In fact, she was so disoriented when he woke her it took her a second to be able to answer his questions: do you know the month? do you know your name? do you know where you are? Then he said, "Do you want that thing off your head?" When she said, "Absolutely," he walked over and pulled it right off without hesitation. It had worked itself loose in the night. What a relief to see just a 1 inch swath of her hair shaved where the surgeon had made the incision. It is a somewhat odd shaped question mark that begins just below her temple in front of her left ear and wraps up above her ear and then up towards the top of her head. She has a few small marks on her forehead where the metal bars held her head immobile, but remarkably, one can hardly tell she had major brain surgery less than 48 hours ago. Fortunately, the way she parts her hair allows it to fall across the incision, hiding the 42 staples.
Even better news than the turban coming off was the doctor telling her he would start the paperwork for discharging her. Once he left, the nurse brought us towels and shampoo and conditioner. We had to spend awhile gently brushing her hair as it had several places soaked with blood and had been matted beneath the turban. Elizabeth was alarmed when a large chunk of her hair came out in her hand, but we believe it was a casualty of the nurse loosening the turban last night by cutting it slightly above the ears. I helped her shower and get dressed in her street clothes, and immediately she felt better. After a bite to eat and going over the directions with the nurse, we were able to bring her back to the hotel.
The sun is shining in Rochester, Minnesota, and the air feels a bit warmer. Elizabeth is sleeping deeply on the hotel bed wrapped in her blankets and warmed by the sun coming through the window. We have no plans for ice skating or curling at the moment; instead, we are just going to hang out for the next few days and watch the professionals in Russia. On Wednesday afternoon, we have an appointment with the oncologist at the Mayo Clinic. Our plan at this point is to head towards North Manchester once we meet with him. Elizabeth wants to be home with her family and friends and furry friends, and she plans on being in the stands at Columbia City Friday night cheering on those Squires.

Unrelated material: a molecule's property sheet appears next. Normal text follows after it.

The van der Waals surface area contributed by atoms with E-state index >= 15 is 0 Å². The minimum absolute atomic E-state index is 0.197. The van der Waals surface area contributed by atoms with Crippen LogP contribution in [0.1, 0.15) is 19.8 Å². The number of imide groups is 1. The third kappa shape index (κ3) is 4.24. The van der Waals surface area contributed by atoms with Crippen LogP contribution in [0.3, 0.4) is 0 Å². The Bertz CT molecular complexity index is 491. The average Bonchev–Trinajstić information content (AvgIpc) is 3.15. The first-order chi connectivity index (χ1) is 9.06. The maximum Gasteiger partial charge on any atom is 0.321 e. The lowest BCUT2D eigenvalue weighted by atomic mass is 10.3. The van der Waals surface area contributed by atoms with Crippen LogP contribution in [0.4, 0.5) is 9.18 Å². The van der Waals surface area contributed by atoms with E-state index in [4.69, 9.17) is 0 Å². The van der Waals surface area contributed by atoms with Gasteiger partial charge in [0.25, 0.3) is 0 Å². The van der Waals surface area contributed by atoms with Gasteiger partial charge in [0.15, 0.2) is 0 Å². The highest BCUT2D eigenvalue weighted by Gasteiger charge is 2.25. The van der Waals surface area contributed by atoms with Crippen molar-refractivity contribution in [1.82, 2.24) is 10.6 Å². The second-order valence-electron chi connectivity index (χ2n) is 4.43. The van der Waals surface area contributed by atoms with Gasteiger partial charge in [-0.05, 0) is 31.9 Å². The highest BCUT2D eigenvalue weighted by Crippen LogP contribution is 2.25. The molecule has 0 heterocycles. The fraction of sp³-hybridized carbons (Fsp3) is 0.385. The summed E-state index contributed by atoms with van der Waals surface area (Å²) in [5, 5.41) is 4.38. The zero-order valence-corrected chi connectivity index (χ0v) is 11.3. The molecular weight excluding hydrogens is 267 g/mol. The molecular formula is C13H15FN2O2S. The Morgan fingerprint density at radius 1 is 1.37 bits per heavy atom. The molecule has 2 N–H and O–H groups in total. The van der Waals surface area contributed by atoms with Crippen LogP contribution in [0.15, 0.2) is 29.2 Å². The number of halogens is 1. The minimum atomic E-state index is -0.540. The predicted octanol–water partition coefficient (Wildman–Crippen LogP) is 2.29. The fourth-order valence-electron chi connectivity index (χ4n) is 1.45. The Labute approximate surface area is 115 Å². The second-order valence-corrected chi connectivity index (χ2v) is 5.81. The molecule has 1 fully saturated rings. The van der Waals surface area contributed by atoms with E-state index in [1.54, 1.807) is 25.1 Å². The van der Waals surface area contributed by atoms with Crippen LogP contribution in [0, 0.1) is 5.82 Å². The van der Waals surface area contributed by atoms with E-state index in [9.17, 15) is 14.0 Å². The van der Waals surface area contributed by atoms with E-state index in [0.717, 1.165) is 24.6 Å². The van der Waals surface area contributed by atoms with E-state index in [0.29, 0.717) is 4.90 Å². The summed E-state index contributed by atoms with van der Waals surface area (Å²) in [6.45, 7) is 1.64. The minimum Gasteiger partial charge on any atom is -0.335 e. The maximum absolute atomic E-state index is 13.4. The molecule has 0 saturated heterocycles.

I know I have said it before, but I will say it again. Our family holds close to our hearts scientists, researchers, and skilled health care providers including surgeons, general practitioners, and nurses, and every specialized person involved in caring for the sick. From the moment Elizabeth experienced her seizure on January 19, she has had the most remarkable attention by every person she has encountered. Hippocrates wrote, “Wherever the art of Medicine is loved, there is also a love of Humanity.” The health care providers who have joined Elizabeth's journey have demonstrated their love her as a person and have wanted the best for her. At every step of the way, we have witness doctors and nurses treating our child like their child/grandchild/sister/friend. That oath to use medicine for the love of humanity has made all the difference in the world.